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Two Christians sentenced to prison and heavily fined in Algeria

A court in Algeria has convicted and sentenced in absentia a pastor and another Christian to two years in prison and a heavy fine, accusing them of “shaking the faith” of Muslims with Christian literature at their bookstore, sources said.


Pastor Rachid Seighir and Nouh Hamimi learned by a written notification slipped under the door of their church building in Oran, a coastal city west of Algiers, that they had been sentenced to prison and fined 500,000 Algerian dinars (US$3,745).

The pastor was the manager of the now-closed bookstore, where Hamimi worked as a salesman. The judgment reads that they are condemned for “distributing publications or any other propaganda undermining the faith of a Muslim.”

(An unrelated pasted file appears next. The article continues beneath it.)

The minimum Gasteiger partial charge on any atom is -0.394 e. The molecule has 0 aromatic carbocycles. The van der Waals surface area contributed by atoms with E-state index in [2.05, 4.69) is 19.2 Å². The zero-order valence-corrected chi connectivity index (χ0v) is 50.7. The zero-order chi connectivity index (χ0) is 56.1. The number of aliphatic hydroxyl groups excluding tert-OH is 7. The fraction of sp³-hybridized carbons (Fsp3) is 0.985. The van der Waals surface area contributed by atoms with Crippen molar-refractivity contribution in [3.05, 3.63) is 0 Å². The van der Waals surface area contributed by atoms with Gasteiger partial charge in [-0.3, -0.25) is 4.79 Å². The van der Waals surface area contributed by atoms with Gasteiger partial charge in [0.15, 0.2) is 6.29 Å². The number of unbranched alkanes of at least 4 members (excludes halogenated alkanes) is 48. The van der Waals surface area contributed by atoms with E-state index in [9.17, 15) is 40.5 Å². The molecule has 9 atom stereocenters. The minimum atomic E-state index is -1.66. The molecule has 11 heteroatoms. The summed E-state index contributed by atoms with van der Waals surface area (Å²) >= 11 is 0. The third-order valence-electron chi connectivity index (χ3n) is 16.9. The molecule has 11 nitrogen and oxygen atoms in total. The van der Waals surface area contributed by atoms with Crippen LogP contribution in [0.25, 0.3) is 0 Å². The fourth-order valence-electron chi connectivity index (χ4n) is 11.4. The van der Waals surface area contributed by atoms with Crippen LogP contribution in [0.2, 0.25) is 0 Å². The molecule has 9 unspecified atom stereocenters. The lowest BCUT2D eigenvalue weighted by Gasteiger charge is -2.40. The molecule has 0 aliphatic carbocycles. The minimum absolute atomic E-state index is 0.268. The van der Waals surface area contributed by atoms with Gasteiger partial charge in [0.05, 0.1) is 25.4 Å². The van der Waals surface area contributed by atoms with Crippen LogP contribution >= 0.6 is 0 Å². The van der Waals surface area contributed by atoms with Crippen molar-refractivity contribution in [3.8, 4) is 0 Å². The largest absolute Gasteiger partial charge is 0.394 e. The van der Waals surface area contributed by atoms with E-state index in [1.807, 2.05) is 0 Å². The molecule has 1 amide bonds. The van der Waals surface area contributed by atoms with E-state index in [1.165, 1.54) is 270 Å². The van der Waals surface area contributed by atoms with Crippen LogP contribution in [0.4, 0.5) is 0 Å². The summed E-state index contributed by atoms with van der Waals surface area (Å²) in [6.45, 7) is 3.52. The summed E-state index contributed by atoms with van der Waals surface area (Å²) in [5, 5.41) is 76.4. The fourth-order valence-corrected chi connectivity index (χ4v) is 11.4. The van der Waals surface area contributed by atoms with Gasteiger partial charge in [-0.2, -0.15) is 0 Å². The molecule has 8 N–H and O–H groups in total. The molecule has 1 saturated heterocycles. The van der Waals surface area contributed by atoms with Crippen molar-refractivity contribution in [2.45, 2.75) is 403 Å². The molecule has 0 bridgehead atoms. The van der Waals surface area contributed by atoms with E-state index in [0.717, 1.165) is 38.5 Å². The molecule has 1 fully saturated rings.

Pastor Seighir of Oratoire Church in Oran said the conviction was mere retaliation in a conflict over the bookstore going back to 2008 when he was convicted of the same charges and acquitted on appeal. The governor of Oran ordered the bookshop closed in 2017. Still, in April 2018, a court ruled the closure order was invalid due to procedural problems – though authorities continued to keep the bookshop closed, he said.

Islam is the state religion in the ninety-nine per cent Muslim country. Since 2000, thousands of Algerian Muslims have put their faith in Christ. Algerian officials estimate the number of Christians at fifty thousand but others affirm it could be twice this high.


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